I’m doing my best to not reiterate every post that has come before me in this week’s reading… Hopefully I’ll succeed.
I actually experienced the issues that Stephanie raised for her eventual post-collegiate endeavors. There I was, fresh with a B.A. in History… my only job offer was within the same agency I had been employed for the past two years. While my friends who dropped out of high school were earning $25/hour in Boston working in some facet of the Union world, I was pulling in a whopping $8/hour as the sole History graduate of that semester who actually worked in the field. The latter was much more gratifying than the prior.
I loved working for the Historical Society. My coworkers and the guests that walked through our doors were (for the most part) amazing. I did not enjoy the bureaucracy that came with working for a State agency. Every June/July during my time at the ISHS, I was waiting patiently for the next fiscal year’s budget to emerge in hopes that my meager wage would be included – hopefully in its entirety.
Another thing that left with with a bad taste towards being a State employee, were the endless loopholes and/or restrictions that limited our abilities as Historians. I all too frequently took liberty on certain projects that have otherwise gone ignored. The old adage, ‘it is easier to ask forgiveness than permission’ rang all too true. I couldn’t stand aside and watch a valuable site, building, or artifact decay due to ‘planning/budget issues’. The exact bureaucracy that most Americans feel is protecting our past, is actually what is preventing it in the first place.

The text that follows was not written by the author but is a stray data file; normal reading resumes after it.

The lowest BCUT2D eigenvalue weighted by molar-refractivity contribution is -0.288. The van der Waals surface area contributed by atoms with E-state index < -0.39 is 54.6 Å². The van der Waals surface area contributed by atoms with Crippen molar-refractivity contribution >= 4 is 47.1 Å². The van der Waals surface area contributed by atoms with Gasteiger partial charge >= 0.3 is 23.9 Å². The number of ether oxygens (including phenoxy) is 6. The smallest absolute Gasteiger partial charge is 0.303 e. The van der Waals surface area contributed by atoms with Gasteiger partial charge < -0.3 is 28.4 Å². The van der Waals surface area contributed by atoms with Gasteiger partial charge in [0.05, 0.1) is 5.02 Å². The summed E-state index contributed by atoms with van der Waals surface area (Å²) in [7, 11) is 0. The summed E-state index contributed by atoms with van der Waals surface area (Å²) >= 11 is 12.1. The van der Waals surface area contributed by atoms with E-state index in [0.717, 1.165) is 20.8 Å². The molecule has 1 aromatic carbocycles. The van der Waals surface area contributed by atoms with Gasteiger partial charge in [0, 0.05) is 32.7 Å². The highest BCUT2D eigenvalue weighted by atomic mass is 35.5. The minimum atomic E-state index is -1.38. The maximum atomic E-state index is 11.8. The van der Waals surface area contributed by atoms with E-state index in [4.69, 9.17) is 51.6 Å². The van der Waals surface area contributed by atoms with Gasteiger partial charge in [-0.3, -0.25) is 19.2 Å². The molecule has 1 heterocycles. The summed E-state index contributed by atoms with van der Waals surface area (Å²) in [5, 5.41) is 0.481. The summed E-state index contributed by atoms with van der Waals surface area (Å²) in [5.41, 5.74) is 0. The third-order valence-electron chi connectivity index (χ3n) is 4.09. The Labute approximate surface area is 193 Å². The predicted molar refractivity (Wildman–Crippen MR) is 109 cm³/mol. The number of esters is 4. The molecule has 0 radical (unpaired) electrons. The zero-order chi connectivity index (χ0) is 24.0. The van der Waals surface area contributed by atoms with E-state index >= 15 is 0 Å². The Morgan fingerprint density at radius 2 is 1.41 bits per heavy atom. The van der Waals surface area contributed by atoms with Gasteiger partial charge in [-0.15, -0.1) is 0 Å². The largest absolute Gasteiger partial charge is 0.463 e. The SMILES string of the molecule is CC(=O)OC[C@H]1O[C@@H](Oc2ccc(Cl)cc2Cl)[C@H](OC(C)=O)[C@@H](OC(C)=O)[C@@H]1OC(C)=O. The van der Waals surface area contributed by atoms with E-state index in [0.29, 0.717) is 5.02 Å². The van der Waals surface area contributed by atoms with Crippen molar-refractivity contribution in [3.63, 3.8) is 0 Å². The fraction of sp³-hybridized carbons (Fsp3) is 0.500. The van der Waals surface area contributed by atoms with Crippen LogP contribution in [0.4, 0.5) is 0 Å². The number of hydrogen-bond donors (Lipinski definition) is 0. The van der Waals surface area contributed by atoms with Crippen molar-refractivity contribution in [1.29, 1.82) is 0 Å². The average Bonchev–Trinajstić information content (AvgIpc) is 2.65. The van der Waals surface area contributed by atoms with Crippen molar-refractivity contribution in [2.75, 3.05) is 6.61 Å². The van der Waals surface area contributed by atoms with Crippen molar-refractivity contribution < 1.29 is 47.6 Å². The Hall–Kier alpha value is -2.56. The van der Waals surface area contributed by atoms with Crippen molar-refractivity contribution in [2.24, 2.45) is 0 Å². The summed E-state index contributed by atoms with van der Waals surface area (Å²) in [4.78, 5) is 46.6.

Case in point: The next time you’re in the area of the Old Idaho State Penitentiary, go around to the East side of the property just outside of the wall. Here you’ll find a horse-drawn carriage with wheels buried in the ground and dilapidated wood decaying from the inside-out. The signage is as absent from the artifact as its protection from the elements.
I only found out what this carriage was by word of mouth from coworkers who had been in the agency longer than I’ve been in Idaho. It is one of the few, if only, of its kind in the world that belonged to the Morrison-Knudsen Company. This gravel carriage had been a part of a company that was the first of its kind in Boise that reached greater fame through work on the Alaska Pipeline, Hoover Dam, Kennedy Space Center, and other architectural projects worldwide. In a state where local history usually is scarce and not too significant on a global scale, you’d figure that this would be one of the treasures stowed away in a place of pride in any of our museums (the Old Pen has almost an entire building dedicated to horse-drawn vehicles). Instead, this artifact is left to decay. Moving it has been a long lost possibility, as it is in no condition to be moved or rehabilitated at all. The metal braces have rusted, the wood looks like a collection of splinters barely being held together. A piece of history ignored and neglected because the budget and the concerns of the State did not include it.